Much of the talk today in recruiting is around the candidate-driven market and what professionals and companies alike need to do to go above and beyond the job posting to find the right people.
This jobseeker-centric landscape is making hiring more difficult across the board, but for small businesses, competing for talent with larger established players adds an extra layer of challenge— with 48% of small businesses reporting a shortage of qualified applicants for their open positions.
So what can your small business do to attract top talent?
Benefits Relate Directly to Employee Satisfaction
Small businesses that may not be able to offer the attractive base salaries or that may not have the brand currency that larger companies claim may want to start by thinking about benefits. Interestingly enough, recent Glassdoor studies found that four in five workers prefer new benefits over a pay raise and that benefits are in the top five pieces of information jobseekers want to be able to find when researching a place to work.
However, as a small business in a competitive marketplace, it’s important to ask:
- Which benefits pack the most punch when it comes to employee satisfaction?
- Which benefits can I afford to provide?
The same Glassdoor study found that these three benefits increase employee satisfaction the most:
- Health insurance
- 401(k) plans
- Vacation and paid time off
Luckily for most small employers, many of these benefits are already in place in some form or another.
So while you may not need to add any of these benefits, it might be worth sprucing yours up. Whether you consider covering 401(k) fees for employees or offering a health plan with greater coverage than your nearest competitors, it’s important to take a look at your current offerings with a critical eye.
You may also be wondering about all those other benefits? It turns out that many of the flashier benefits (e.g. pet-friendly offices, fully catered meals, on-site gyms) actually rank fairly low against employee satisfaction. So while inviting Fido and every other dog into the office might be a good idea for other reasons, don’t count on it swinging an applicant one way or another.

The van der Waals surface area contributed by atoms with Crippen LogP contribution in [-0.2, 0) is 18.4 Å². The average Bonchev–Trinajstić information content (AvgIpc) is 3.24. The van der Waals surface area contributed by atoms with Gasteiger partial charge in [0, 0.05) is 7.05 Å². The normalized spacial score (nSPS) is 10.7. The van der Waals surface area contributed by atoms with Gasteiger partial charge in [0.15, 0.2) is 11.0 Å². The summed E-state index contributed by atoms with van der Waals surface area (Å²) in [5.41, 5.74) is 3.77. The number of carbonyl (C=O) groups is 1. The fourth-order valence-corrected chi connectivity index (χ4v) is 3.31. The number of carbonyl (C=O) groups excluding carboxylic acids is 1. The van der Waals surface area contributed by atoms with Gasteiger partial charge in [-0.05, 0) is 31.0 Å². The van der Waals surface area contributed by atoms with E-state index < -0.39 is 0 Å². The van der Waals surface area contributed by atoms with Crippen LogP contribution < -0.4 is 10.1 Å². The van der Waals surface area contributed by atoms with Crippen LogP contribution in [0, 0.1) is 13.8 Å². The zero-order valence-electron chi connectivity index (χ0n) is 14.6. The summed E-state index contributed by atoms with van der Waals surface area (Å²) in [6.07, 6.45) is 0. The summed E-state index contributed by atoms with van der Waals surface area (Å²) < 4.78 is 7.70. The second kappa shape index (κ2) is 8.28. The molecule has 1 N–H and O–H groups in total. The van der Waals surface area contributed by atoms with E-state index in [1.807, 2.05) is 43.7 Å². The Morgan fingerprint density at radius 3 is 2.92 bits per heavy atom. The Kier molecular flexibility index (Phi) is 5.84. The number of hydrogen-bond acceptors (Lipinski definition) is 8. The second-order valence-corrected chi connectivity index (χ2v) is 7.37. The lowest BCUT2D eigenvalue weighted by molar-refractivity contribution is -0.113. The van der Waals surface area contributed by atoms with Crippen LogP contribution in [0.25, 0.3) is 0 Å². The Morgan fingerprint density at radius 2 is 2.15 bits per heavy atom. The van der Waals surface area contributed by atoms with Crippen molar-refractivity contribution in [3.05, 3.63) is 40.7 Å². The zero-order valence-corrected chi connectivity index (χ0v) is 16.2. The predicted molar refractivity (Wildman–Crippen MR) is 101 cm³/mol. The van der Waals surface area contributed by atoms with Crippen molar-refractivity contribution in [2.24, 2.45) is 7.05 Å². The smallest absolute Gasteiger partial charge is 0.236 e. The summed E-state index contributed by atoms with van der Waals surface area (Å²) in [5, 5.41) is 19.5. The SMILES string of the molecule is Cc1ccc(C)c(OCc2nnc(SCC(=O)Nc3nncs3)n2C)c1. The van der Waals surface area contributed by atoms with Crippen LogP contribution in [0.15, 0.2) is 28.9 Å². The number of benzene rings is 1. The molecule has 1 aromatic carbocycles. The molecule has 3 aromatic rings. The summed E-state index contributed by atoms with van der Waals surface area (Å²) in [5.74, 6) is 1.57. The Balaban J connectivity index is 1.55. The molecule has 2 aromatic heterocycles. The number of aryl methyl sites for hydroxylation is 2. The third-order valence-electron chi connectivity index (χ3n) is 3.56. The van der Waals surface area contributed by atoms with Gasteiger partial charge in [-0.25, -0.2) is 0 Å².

Where your small business can shine
Where your small business may compare favorably against larger companies – and where you don’t necessarily need to shell out a ton of cash – is in the realm of flexible scheduling. Telecommuting is no longer a fringe benefit in people’s minds; it’s a primary consideration when accepting a job. According to the Heartland Monitor Poll, 67% of employees would prefer more flexibility in their schedules, even if that means less pay. With many small businesses currently without formal work-from-home policies, now might be a good time to consider adding in a telecommuting option for employees.
Small businesses might also consider:
- Offering professional development perks, such as mentoring programs or paid trainings. With career growth opportunities being a top consideration for job seekers before accepting an offer, this can be crucial in attracting talent. According to Deloitte, professional development and mentorship is particularly important to millennials, especially in combatting the general lack of loyalty they feel to their employers.
- Providing discounts on the products and services you offer.
- Giving back to the community. Employees and jobseekers alike want to see how the business is invested in the community and how they will have the opportunity to participate in volunteer activities.
- Looking at benefits packages as customizable. Baby boomers and millennials place different values on different perks and benefits. Examine your workforce and try to hit the sweet spot.
Promote your perks and benefits
Once your small business has refined your perks and benefits, it is important to leverage them as a recruiting tool. Don’t wait for the interview or the offer letter to share what makes your company special!
Company perks and benefits are an important part of your employer brand and should be featured on your company website and social media channels, and included in your job descriptions.
For more info on how to leverage the perks and benefits that make up an employer brand, read our post on 8 Great Ways to Promote Your Employer Brand.